The Infected stall for time in Batman & Superman #5

As things reach a boiling point, leading to the Hell Arisen mini series, we witness Batman and Superman continue to fight the Infected and stop their satellite from ruining the world.

In an issue filled with action sequences, David Marquez delivers a somewhat cartoonish style with a few of the faces of characters throughout the issue that took me out of the series at times. The biggest moment was when Superman drags Supergirl and Shazaam in a full page spread. During this sequence, Superman has Supergirl by the neck, and her eyes as she struggles to break free, along with her facial expression, all come off as a cartoon. This is a stark difference from Superman’s expression in the scene.

Another cartoon-like moment in the issue was the heavy black outlines of the Infected in the second page. Compared to a more comic book style with Superman and Batman on the ground looking up, the heavy use of black lines to emphasize the dark energies affecting Supergirl and the others, made it feel like two different art styles on the same page. I understand the purpose of emphasizing the Infected and the dark energies inside them, but when you make the outlines so heavy, it makes the overall look less clean and more clunky.

Besides the outlines and some cartoon expressions, the issue did have good pages as well, like Wonder Woman at the end, different families mourning the loss of their loved one’s due to the infection, among other sequences. Marquez’s style at times, while it can feel different and a combination of multiple art styles, he does do solid work for most of the issue. Bringing together strong action sequences, along with the plot elements from Joshua Williamson that bring together the full story arc.

In this story, we get the lead up to the Hell Arisen storyline by ending on the release of Lex Luthor’s true enemy, and what’ll become Lex’s newest team-up to overcome. From the start, Williamson gives us a moment where the two heroes look at a loss, and then rally together to take down Gordon, Supergirl and Shazaam. Having beaten them to some extent, due to the destruction of their satellite, the heroes learn that it was all a ruse and they’ve been tricked. While the heroes watched the satellite do its thing, He Who Laughs escapes from the Hall of Justice to regroup with the Infected. This puts our heroes at a loss, as they fail to find a way to recover from the event. At he end of the issue, we see our heroes look to Wonder Woman as she’ll reprimand the two for letting He Who Laughs escape.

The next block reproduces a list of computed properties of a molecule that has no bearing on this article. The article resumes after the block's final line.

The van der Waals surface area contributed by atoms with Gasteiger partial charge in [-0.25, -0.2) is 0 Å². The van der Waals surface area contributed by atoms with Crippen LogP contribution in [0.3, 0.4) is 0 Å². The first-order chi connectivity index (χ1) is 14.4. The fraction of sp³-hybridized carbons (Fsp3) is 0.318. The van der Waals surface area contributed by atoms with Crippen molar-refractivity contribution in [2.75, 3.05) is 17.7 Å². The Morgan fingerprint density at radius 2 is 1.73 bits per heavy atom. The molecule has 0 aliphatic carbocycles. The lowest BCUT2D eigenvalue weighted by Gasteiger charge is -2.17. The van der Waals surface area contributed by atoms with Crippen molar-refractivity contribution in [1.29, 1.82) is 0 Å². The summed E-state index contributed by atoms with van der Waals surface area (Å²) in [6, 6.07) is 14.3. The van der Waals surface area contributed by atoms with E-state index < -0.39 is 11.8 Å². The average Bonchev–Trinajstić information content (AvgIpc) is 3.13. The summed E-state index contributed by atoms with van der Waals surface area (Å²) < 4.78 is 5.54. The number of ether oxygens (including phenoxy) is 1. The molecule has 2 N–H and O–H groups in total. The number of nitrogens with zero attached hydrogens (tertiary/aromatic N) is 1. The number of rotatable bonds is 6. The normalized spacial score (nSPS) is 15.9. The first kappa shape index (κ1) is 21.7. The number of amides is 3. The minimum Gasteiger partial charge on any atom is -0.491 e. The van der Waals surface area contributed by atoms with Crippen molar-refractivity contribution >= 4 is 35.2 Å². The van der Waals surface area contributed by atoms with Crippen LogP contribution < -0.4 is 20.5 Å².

As a written piece, this issue did falter in terms of quality compared to the previous issues. In the previous installments we got the build-up and struggles of the heroes losing each time. In this one we got the same, but the delivery wasn’t as strong. Since the issue spent most of its time focused on fighting and then a reveal and Wonder Woman as she’ll reprimand the two, it felt somewhat disjointed. We got emotional scenes and some good fight scenes and reveals, but at times the dialogue felt average, bordering on less important fluff. In the frst page, we gt dialogue about a farm that has nothing to do with the story, and then it just gets into a fight and the heroes trying to cure the Infected and get through to them, while destroying the satellite. Making the story arc flow to a point where Tynion IV can pick up at for Hell Arisen though, made the whole endeavor feel rushed at times because Williamson is constrained to finish the arc by this issue, so that Hell Arisen can follow it up, and I fear that Justice League might do the same since Hell Arisen will continue after Snyder’s run is done.

While weaker than the previous installments, this is still a strong series at DC and worth picking up when the trade paperback series comes out.

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